The BBC’s hugely successful TV show “Mortimer & Whitehouse: Gone Fishing”, now in its 6th series, is all about fishing as therapy. Its origins lie in Paul Whitehouse discovering Bob Mortimer wasn’t going out anymore following his triple heart bypass surgery and inviting him out fishing. Mortimer loved it and later said:
“I’ve never felt anything like it. There comes a moment when you realise that you’ve said nothing for an hour and a half. I haven’t thought about anything else. I haven’t worried about the past, or future”.
TV actor Jim Murray, perhaps best known for his portrayal of Prince Andrew in The Crown, teamed up in 2021 with fellow actor and fly fisher Robson Green exploring how fly fishing can be used as therapy in ITV’s documentary series “Robson and Jim’s Icelandic Fly Fishing Adventure”.
Following the premature death of his 8 month old daughter, Jim said:
“it was an incredibly distressing, life changing time. One way I worked through the trauma was to go fly fishing. I could not find solace from therapy or speaking to friends. Fishing really seemed to help. Over the next four years I fished a lot. The most healing times were when I was in flow, fishing solo with my own thoughts. For me, like so many anglers, fishing is meditative and vital for my mental health. The rhythmic repetition of casting in the cathedral of nature – fish tend not to live in ugly places – with the sound of water and my focus on targeting something is so restorative. Fishing changed the way I process everything. To this day, all my problems are solved on the river.”
Robson credits fishing with saving him after he turned to drink and drugs following his early TV fame:
“I needed something in life that made sense and, for me, fishing makes sense. Early on in my acting career I was reckless. It was all about Robson. But I’ve learnt so much from fishing and have an inner peace now that had been missing. It has been and still is my road to Damascus”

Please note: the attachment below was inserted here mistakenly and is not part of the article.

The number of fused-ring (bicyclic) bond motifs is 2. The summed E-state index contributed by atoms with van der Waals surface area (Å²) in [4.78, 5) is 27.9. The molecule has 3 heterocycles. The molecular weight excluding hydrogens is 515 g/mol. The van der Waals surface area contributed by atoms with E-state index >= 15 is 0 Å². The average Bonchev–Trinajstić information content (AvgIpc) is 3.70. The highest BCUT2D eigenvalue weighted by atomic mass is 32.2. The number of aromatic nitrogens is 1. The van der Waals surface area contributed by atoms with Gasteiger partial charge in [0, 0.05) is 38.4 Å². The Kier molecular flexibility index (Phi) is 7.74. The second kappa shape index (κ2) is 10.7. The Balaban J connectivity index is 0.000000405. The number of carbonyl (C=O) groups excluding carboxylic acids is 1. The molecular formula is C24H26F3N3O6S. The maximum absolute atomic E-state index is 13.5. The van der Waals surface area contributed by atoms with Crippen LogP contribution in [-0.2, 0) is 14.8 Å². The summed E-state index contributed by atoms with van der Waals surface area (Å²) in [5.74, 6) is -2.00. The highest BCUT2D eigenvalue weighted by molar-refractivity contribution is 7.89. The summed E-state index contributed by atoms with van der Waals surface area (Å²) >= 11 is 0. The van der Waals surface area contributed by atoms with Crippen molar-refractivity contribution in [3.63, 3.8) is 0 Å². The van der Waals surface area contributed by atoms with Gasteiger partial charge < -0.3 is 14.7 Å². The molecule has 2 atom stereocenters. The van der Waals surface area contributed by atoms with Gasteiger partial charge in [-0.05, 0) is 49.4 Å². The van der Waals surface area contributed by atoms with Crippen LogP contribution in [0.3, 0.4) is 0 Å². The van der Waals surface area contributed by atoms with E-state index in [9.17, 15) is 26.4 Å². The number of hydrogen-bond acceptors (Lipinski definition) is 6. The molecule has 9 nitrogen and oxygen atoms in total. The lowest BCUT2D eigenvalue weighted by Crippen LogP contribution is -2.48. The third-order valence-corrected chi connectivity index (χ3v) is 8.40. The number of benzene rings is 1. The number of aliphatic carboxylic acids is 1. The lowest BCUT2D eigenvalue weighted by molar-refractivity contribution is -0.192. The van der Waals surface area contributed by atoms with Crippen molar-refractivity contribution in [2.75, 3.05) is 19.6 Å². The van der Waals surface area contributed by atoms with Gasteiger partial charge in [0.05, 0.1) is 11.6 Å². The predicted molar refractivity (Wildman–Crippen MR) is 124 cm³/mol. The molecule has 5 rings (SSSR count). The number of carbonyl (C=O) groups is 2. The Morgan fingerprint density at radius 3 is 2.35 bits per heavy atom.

Tackling Minds (www.tacklingminds.org), is a UK charity providing angling events and support to people struggling with a range of issues such as mental health, social deprivation, addiction and disability.
In 2022 they teamed up with Anglia Ruskin University‘s Professor Lee Smith to research the relationship between recreational fishing and mental health in a sample of UK adults.
The results firmly established the links between fishing and improved mental and physical health. It surveyed approximately 1,900 UK adults online and found that, of those people who said they participated in recreational fishing, significantly fewer stated that they suffered from an anxiety disorder (16.5% versus 26.4%). Those who fish had fewer attempted suicides (7.5% versus 13.2%). Importantly, those who fish engaged in less deliberate self-harm (10.4% versus 20.6%) when compared to those that do not fish. Professor Smith commented:
“this would suggest that encouraging participation in fishing could be a good dual-method strategy for both promoting relaxation and good mental health, as well as encouraging increased levels of physical activity within those with mental health issues such as anxiety disorder.”
The Science Behind The Wellbeing
According to The Royal College of Psychiatrists there are 4 key areas as to why fly fishing is so beneficial for your health:
It involves a therapeutic engagement with nature and green-blue spaces, leading to a positive effect on your subjective happiness, satisfaction, relaxation levels and overall emotional wellbeing
It can support personal development, including new resilience and coping skills, and provide a sense of purpose and a network of positive relationships to improve psychological wellbeing
It provides opportunities to join clubs, participate in social events, take on new responsibilities, and engage in volunteering or coaching, all integral to social wellbeing
It requires various levels of physical exertion from walking, wading and repeatedly casting, which can increase physical wellbeing
When fly fishing, you’re concentrating solely on what you’re doing and the beauty of where you’re doing it. For hours, all the pressures of work, home life and the modern world are forgotten. This leads to lower stress levels, and studies show this reduction in cortisol (stress hormone) can have a positive effect for up to 3 weeks.